Widow of Nuclear Cloud Chaser wins Pension in Australia after 10 year fight.

Source: “Atomic Fallout”, Vol 5, No. 3, Nov – Dec 2013. pp 2. (Journal of the Australian Atomic ExServicemen’s Association)


Favorable Outcome for War-Widow’s Pension Claim – Operation Mosaic G1 – Nonte Bello Islands, May 1956. Considerable Inflammation of Skin and Suicide.

A RAAF (Royal Australian Airforce) veteran’s widow has a 10 year fight for the war widow’s pension after she successfully argued that her husband committed suicide because of his involvement in the British nuclear testing in Australia at the 1956 ground atomic explosions at the Monte Bello Islands (WA).

The retired RAAF Air Commodore, who was stationed at RAAF Richmond in NSW, was 67 when he died in October 2001 – a death deemed not to attract the $840 fortnightly war widow payment.

But Air Commodore Colin Prior’s widow, Mrs Margaret Prior, refused to give up after initial pension claim was rejected in 2003 and again 2011, stating her husband’s suicide was brought on by the chronic pain of the considerable inflammation of his skin from type of strange dermatitis.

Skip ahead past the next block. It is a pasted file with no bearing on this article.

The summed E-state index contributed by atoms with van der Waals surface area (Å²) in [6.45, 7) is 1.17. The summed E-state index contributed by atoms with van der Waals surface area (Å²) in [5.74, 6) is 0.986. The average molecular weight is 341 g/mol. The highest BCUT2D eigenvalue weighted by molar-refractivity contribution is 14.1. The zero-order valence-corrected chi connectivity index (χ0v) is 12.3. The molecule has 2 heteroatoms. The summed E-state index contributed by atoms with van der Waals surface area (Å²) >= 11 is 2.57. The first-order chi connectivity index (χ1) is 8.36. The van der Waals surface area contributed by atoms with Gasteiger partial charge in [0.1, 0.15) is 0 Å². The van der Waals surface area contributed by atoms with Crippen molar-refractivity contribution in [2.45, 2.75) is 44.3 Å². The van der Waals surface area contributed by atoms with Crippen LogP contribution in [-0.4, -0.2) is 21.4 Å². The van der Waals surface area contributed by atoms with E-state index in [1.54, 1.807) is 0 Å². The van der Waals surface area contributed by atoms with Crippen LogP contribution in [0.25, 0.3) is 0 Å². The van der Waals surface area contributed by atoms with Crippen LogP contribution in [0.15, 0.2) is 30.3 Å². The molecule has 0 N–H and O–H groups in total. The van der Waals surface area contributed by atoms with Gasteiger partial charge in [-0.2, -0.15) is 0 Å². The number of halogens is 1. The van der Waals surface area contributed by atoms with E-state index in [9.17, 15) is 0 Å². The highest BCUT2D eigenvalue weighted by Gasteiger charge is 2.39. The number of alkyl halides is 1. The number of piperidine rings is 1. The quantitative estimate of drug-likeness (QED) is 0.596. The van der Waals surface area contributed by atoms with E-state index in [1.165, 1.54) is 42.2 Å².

The reason put forward by Mrs Prior to support her war widow’s pension claim concerned her late husband’s grave in nature and disposition skin condition which had been brought on from her husband’s involvement with flying a RAAF Neptune aircraft for tracking duties of the atomic mushroom cloud, after the May 16, 1956 nuclear explosion at the Monte Bello Islands.

Editor’s Note: The Association’s health studies have shown harmful skin problems from RAAF air crew personnel from duties tracking nuclear clouds across Australia. The late Geoffrey Tuck passed away at 37 years of age with every cell of his skin riddled with cancer. Professor Hedley Marston from the CSIRO reported a days after the May 16, 1956 nuclear explosion at the Monte Bello Islands, had deposited radioactivity quite extensively on the mainland.”

end quote.

The skin condition described has been described in this blog in relation Lallie Lennon and her family. The affliction was and remains – among survivors – commonly reported by other Aboriginal people who were under the clouds from the Totem nuclear tests conducted at Emu Field.

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